Beijing - Chinese President Hu Jintao congratulated South Sudan on its independence, promising strong ties between the two countries as China seeks to retain its access to Sudanese oil supplies.
China is a major buyer of Sudanese crude oil, and has been keen to ensure the partition of Sudan into two states would not descend into fighting that could disrupt supplies and damage Beijing's stake on both sides of the new border.
China has long had close relations with the government in Khartoum, but has been moving to ensure it also remains friendly with South Sudan, where the majority of the old unified Sudan's oil reserves were.
"Although China and the Republic of South Sudan are separated by thousands of miles, the two peoples have a deep traditional friendship and common wish to enhance friendly exchanges," Hu told President Salva Kiir in a telephone call.
"China's establishment of diplomatic ties with South Sudan has opened a new chapter in relations between the two countries," Hu said, according to a statement released by the Foreign Ministry late on Saturday on its website (www.mfa.gov.cn).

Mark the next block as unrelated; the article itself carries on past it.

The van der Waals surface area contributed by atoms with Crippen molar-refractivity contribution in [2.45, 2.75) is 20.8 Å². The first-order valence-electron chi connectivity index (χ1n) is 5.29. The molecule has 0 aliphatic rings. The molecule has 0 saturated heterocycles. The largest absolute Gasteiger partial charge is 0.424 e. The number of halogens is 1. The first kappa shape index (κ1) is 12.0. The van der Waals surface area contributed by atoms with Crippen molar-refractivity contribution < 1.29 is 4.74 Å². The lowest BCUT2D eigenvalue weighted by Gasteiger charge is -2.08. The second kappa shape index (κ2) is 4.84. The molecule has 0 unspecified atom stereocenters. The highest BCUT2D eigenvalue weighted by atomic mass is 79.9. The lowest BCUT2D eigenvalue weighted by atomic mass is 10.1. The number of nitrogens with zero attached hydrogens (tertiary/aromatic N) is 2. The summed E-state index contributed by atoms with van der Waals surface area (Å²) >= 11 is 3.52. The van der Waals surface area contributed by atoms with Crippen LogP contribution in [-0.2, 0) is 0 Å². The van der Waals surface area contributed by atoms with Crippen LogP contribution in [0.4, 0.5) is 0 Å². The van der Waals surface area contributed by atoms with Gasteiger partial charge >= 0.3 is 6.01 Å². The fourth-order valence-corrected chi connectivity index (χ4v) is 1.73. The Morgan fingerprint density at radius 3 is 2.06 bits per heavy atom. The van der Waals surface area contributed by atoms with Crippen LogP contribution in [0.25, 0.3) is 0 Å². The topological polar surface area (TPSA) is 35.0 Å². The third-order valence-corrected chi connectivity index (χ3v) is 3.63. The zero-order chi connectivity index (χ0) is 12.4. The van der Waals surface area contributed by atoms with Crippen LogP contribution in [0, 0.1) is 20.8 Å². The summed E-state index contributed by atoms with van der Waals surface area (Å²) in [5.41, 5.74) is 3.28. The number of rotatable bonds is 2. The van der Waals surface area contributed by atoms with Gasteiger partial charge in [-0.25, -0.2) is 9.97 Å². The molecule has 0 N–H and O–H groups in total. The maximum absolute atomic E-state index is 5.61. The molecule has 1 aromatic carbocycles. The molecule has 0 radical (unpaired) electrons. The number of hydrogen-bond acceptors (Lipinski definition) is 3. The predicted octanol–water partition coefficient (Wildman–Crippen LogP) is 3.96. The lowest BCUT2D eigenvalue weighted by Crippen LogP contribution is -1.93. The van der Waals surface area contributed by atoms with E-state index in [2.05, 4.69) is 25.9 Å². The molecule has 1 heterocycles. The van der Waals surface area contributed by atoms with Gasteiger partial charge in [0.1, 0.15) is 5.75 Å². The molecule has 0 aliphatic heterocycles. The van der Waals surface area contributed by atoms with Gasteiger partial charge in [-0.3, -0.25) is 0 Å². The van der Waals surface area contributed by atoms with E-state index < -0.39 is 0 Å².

China is willing to "establish a long-term, friendly and stable cooperative relationship with South Sudan, to the benefit of the peoples of both nations", Hu added.
While China has been building ties with the emerging state in southern Sudan over the past few years, it remains a major supporter of the Khartoum government, and its top arms supplier.
China's Consul General in Juba, Li Zhiguo, was cited as saying in the Saturday edition of Communist Party mouthpiece the People's Daily that China was "friends with people in both north and south Sudan".
With three-quarters of the unified Sudan's oil being located in the south, cooperation in this field would be an important part of China and South Sudan's "mutually beneficial" relationship, Li added, without elaborating.